Forty years ago today, Neil Armstrong made science-fiction geeks out of everyone. Without waxing too poetic, it was the moment when decades—if not centuries—of dreams about going to new worlds became a reality. With all due respect to Yuri Gagarin and Alan Shepard, Armstrong’s step onto an actual extraterrestrial surface was the first real space travel, in the sense of going somewhere. For a short while, there actually was a man on the moon.
Given the awesomeness of science non-fiction that year, I might almost expect it to be a down year for science fiction. Not so. 1969 had some good sci-fi—maybe not as good as landing on the moon, but damn good nonetheless.
It was, for example, the year Billy Pilgrim came unstuck in time. In Slaughterhouse-Five, Kurt Vonnegut challenged the idea that sci-fi wasn’t an appropriate genre for high-brow “literary-fiction” writers, tradition that has carried forward to become the “counter factual” fiction (sci-fi by any other name…) of writers like Margaret Atwood and Michael Chabon. It was also the year Ursula K. LeGuin explored gender and identity in Left Hand of Darkness, and Michael Crichton scared the bejesus out of everyone with his mutated virus in The Andromeda Strain. Ray Bradbury published a collection of short stories in I Sing the Body Electric (the title story of which became The Electric Grandmother), and Isaac Asimov collected some of his best stories in Nightfall and other Stories.
Recently, I mentioned that I was looking forward to the new Star Trek movie because the trailers looked pretty good. I was accused of having cloudy judgement—I wanted the movie to be good, and so of course the trailers looked good. Which is fair enough—plenty of movies haven’t been as good as their trailers.
But what’s wrong with rooting for a movie? I want Star Trek to be awesome again, to be all about adventure and a future where people get do interesting things other than hide from radioactive mutants left over from the apocalypse. Sure, rooting for a movie from the get-go has led to some pretty harsh disillusionment (The Phantom Menace, the second and third Matrix movies), but on the other hand The Empire Strikes Back, Terminator 2, and Lord of The Rings all turned out pretty well. So, in order of their release dates, here are the five movies I’m rooting for this summer:
As reported by my fellow DISCOVER blogger Eliza Strickland, researchers believe that the moon may have considerable amounts of water ice. But Tintan fans have known this since 1954, which is when Hergé published the second half of his Destination Moon two-parter, Explorers on the Moon: during a moonwalk, Tintin discovers a cave with a floor of ice.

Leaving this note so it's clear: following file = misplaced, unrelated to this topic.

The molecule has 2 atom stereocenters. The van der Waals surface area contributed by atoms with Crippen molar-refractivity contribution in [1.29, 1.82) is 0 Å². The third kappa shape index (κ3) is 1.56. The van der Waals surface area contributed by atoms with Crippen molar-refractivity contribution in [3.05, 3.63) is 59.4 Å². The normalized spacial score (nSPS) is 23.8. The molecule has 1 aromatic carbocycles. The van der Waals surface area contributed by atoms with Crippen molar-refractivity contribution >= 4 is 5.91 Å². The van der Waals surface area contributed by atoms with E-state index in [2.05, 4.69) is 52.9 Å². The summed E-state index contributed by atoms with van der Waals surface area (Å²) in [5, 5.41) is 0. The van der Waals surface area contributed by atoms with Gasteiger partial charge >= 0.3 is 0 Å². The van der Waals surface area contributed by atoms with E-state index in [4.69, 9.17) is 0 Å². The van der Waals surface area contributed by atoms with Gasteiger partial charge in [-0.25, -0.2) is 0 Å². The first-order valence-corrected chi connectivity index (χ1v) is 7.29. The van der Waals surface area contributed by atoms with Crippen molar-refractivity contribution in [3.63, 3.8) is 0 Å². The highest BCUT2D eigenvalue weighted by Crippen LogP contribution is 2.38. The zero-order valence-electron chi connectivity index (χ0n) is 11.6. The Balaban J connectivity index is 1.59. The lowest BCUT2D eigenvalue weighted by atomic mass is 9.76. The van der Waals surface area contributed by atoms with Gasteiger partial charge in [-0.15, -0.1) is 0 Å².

Okay, okay, admittedly the ice suggested by Eliza’s researchers isn’t just lying around — it’s bound into lunar rocks. But it is another prop for the Destination Moon books, which have held up surprisingly well over the decades, especially given that they were published three years before Sputnik I and 15 years before the Apollo moon landing.
Written with a desire to get the science and technology right (for example, in the first book, Destination Moon, an explanation of how a nuclear reactor burns uranium fuel is given that was not materially different from the version I found in physics textbooks years later, and which was somewhat better presented), the books feature a nuclear-powered rocket that uses Von Braun’s original Direct Mode mission plan to get to the moon (no mucking about with lunar landers, or rendevousing with booster stages in Earth orbit when you have a nuclear engine!). Acceleration couches support the crew, whiskey forms into little balls under its own surface tension in zero gravity, and reduced lunar gravity complicates walking.
Of course, there are lots of inaccuracies one could pick at, but to my mind Tintin’s discovery of ice is emblematic of why the books hold up so well. Hergé could easily have chosen to have Tintan discover the ruins of a lost civilization, or giant mushrooms, or any one of a number of things that are a lot more dramatic and cartoonogenic than ice. But by making the discovery of ice the scientific highlight of the mission, Hergé grounds Tintan’s fantastic adventures in reality, and gives the books the ring of truth.
Pixar worked its magic this weekend, shooting to the top of the box office for the ninth consecutive time with WALL-E. And deservedly so–the movie pulls you into its world, and anybody whose heart doesn’t go out to the title character has a soul made of burnt toast. WALL-E is the name of the last robot left cleaning up the garbage-strewn Earth. All the humans left for an intergalactic cruise while the planet was getting spruced up, but the cruise has been going on for 700 years now with no end in sight.
Used to being pampered by robots and never leaving their hover-chairs, the humans have gotten a little bit portly over the centuries, and now find it difficult to even walk (if it ever occured to them to do so). Which is a problem that lurks in the minds of the people who are planning real-life expeditions to Mars.